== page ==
Quiet waters in the Upper Peninsula

     One of my favorite mini vacations is wandering the Upper Peninsula with my sea kayak on top of my Jeep, looking for intriguing waters to paddle. I take the kayak because it allows me to explore the bays and inlets of Lake Superior with ease and safety, and also inland lakes. A favorite destination is Beaver Lake in the Pictured Rocks National Lakeshore Park between Munising and Grand Marais. The access is at Beaver Lake Campgrounds. From there you can spend a day exploring the lake, or you can paddle to Lake Superior via Beaver Creek. You're going to have to get out of the canoe/kayak and pull the boat at some point, as the creek is shallow. For more information on this destination and others, check out my book, the Paddler's Guide to Michigan, The Countryman Press. 

Monday, June 16, 2014

Eating the local fish

                                There's nothing more enjoyable than visiting local fish markets in Michigan beach towns. They're nothing like their city cousins in big towns, where the fish is sandwiched between the chicken and pork, all encased in plastic. The fish takes center stage in the small markets where the person behind the counter helps select the pieces you want and wraps them in paper, the way it should be. White fish is a favorite, but I usually can't resist picking up smoked fish for lunch or a snack. Since I buy wine based on it's name, I usually pick up some Fishtown white, a Michigan wine. A chef from Maine who worked on yachts once advised me during a bar conversation in the U.P. to bake white fish until it flakes. Use a fork to test it. Then in that distinctive Maine accent he said: "Then you can pour any sauce on it you want." I follow his advice to this day.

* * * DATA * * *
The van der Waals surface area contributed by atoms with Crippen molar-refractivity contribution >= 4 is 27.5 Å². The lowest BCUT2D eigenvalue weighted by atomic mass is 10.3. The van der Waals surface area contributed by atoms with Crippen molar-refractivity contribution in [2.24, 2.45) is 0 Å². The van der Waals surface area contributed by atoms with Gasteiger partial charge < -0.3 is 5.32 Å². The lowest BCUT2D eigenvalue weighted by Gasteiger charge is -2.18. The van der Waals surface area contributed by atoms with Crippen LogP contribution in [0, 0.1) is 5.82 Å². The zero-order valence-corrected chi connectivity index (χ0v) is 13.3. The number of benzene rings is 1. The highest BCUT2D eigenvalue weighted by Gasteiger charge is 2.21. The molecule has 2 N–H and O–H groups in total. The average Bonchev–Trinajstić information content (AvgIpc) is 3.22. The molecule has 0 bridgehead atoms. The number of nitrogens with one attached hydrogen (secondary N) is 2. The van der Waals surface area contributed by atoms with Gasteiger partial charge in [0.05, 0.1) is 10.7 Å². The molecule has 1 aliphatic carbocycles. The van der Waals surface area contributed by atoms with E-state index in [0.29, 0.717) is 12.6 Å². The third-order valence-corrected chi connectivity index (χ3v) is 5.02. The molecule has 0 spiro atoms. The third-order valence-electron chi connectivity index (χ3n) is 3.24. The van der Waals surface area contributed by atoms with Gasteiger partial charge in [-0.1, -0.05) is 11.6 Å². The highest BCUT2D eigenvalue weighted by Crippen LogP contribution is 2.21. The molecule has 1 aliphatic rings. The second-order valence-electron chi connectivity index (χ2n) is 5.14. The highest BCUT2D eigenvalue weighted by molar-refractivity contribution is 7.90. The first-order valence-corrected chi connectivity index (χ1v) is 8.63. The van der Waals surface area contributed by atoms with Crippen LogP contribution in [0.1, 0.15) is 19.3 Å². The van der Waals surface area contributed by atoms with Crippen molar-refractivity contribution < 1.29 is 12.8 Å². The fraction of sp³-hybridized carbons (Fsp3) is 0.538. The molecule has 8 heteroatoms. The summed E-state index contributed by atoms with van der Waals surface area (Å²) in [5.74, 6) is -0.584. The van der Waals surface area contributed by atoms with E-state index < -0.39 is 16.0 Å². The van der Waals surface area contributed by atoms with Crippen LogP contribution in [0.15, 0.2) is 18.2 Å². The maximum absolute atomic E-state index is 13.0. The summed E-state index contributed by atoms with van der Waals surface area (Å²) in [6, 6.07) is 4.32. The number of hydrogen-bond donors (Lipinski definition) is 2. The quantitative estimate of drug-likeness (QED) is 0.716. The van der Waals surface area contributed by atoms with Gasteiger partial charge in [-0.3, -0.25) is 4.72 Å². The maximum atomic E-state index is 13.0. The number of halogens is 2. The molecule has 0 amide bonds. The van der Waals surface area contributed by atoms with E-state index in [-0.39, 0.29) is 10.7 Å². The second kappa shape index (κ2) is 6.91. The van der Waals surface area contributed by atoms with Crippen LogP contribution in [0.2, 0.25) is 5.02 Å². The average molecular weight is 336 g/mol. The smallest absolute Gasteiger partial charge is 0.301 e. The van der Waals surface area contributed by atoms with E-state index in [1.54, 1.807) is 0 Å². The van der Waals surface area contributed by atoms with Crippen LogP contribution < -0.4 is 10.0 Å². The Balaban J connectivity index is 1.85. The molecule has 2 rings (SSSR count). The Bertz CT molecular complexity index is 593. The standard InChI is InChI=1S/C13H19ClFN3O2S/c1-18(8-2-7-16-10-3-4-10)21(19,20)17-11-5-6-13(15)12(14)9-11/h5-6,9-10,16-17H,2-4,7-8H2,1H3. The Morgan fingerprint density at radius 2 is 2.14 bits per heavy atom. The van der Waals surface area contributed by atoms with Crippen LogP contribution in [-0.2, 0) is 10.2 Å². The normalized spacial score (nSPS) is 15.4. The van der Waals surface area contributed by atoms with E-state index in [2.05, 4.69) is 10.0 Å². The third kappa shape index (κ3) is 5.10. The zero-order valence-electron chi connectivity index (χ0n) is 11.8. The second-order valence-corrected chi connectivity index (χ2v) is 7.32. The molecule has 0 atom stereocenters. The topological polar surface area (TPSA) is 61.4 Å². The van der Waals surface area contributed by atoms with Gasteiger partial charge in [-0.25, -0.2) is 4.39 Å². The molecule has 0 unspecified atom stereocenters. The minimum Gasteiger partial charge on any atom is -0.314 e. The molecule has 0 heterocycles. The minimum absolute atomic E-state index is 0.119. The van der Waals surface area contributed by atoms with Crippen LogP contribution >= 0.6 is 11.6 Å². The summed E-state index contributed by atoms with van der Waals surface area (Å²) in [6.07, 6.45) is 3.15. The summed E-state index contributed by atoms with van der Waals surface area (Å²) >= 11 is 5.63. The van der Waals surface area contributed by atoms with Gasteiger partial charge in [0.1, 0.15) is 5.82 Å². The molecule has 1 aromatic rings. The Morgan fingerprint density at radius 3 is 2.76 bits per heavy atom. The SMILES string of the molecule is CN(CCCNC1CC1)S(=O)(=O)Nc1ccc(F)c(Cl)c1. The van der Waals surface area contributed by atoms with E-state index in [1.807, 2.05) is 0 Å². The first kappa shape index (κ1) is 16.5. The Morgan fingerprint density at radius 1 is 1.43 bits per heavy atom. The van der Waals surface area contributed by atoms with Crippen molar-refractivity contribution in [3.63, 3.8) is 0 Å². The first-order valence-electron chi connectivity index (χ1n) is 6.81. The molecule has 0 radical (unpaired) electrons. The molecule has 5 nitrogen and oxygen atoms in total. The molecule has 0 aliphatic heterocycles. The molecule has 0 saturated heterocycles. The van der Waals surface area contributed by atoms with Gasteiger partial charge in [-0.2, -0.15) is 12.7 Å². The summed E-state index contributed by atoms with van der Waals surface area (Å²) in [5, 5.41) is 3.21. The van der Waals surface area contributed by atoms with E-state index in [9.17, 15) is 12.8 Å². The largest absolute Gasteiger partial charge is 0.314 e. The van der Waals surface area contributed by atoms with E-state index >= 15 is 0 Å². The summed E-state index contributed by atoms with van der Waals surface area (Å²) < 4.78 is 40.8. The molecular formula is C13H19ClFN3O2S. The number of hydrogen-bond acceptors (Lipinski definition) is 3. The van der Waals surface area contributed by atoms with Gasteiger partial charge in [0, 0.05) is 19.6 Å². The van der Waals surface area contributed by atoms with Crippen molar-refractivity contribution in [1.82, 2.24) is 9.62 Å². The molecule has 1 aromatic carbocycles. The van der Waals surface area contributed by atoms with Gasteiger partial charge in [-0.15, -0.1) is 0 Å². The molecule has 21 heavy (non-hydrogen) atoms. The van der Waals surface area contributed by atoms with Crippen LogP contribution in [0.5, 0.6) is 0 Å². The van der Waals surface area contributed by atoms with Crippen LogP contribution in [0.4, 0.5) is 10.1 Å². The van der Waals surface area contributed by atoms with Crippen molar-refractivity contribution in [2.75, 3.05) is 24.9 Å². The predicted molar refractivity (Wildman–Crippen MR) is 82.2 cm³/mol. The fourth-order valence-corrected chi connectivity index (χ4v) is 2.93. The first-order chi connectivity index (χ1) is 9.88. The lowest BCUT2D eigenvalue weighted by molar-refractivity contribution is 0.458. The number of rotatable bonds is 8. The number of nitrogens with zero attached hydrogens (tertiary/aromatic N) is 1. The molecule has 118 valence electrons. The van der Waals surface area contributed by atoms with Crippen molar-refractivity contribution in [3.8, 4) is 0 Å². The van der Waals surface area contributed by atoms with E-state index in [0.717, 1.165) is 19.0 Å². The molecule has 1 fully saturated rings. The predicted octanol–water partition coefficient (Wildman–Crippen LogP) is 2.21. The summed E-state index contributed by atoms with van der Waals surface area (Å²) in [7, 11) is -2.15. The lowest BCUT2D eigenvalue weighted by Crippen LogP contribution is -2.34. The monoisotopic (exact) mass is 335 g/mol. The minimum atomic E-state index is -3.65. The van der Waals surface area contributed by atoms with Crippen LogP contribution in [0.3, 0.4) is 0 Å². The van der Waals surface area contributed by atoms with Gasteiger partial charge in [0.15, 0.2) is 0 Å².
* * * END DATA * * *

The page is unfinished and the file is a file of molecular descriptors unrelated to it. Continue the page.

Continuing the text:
Friday, June 13, 2014

Photo tips for shooting Mackinac Bridge

     Many people have taken photos of the Mackinac Bridge over the years, and they're in photo albums, on computers and phones. Taking a picture of the Big Mac is difficult. Most are shot from the same angle in Mackinaw City. If you're looking for a different view, simply drive across the bridge, turn right on U.S. 2 and take it to Straits State Park on Church Street. I've been going to the area for years, but only stumble on the park last year, when I was looking for a new bridge shot. The park was a delightful discovery, and is a refuge from the crowds in Mackinaw City and St. Ignace. The beach was uncrowded and it was July. There are camp sites near the water, walking trails and a shallow beach for letting the kids swim.

Wednesday, June 11, 2014

Traverse Bay Lighthouse trip

     Seems like people had more time in the past for handiwork. I know things like this are dated, but it doesn't stop me from admiring them. This unconventional rock planter is at the Traverse Bay Lighthouse in Leelanau State Park just north of Northport.
     A trip to the lighthouse, built in 1858, makes for a good outing when in the Traverse City area. The stone flower bed was built by James McCormic in 1926, and it reminds me of backyard projects at northern Michigan homes. It's similar to the old bottle fences people built, but which are disappearing due to neglect. This one should be around for a while.

Monday, June 9, 2014

Eating local isn't new

These days a reader can't pick up a magazine, read a blog post or turn on the television without hearing about buying locally grown produce, meat and dairy products. I'm 100 percent behind that and make an effort to buy Michigan farm products. My wife and I stop by road side stands in our travels around the state. 
But I've been doing this for a long time. I was born to it. I have my father and grandfathers to thank. They weren't trendy chefs or restaurant owners cashing in on a new trend, they were old school farm people, for which "buying locally" came naturally. It was in their back yards or down the road. So on Father's Day, I'm paying tribute to them.
My father was an Arkansas kid, who grew up on small patches of farm land near Little Rock during the 1920s and through the Depression years of the 1930s. As a teenager, he raised a patch of musk melons, the best he ever saw, he said. But he couldn't sell them in Little Rock because the price wouldn't even pay for the gas needed to get them to market. He had to watch them rot in the field. It was an experience that affected him for the remainder of his life. "People were hungry in the city, and I had a good crop, but I couldn't get it to them," he'd say. In his later years he worked in an inner Detroit soup kitchen to feed people.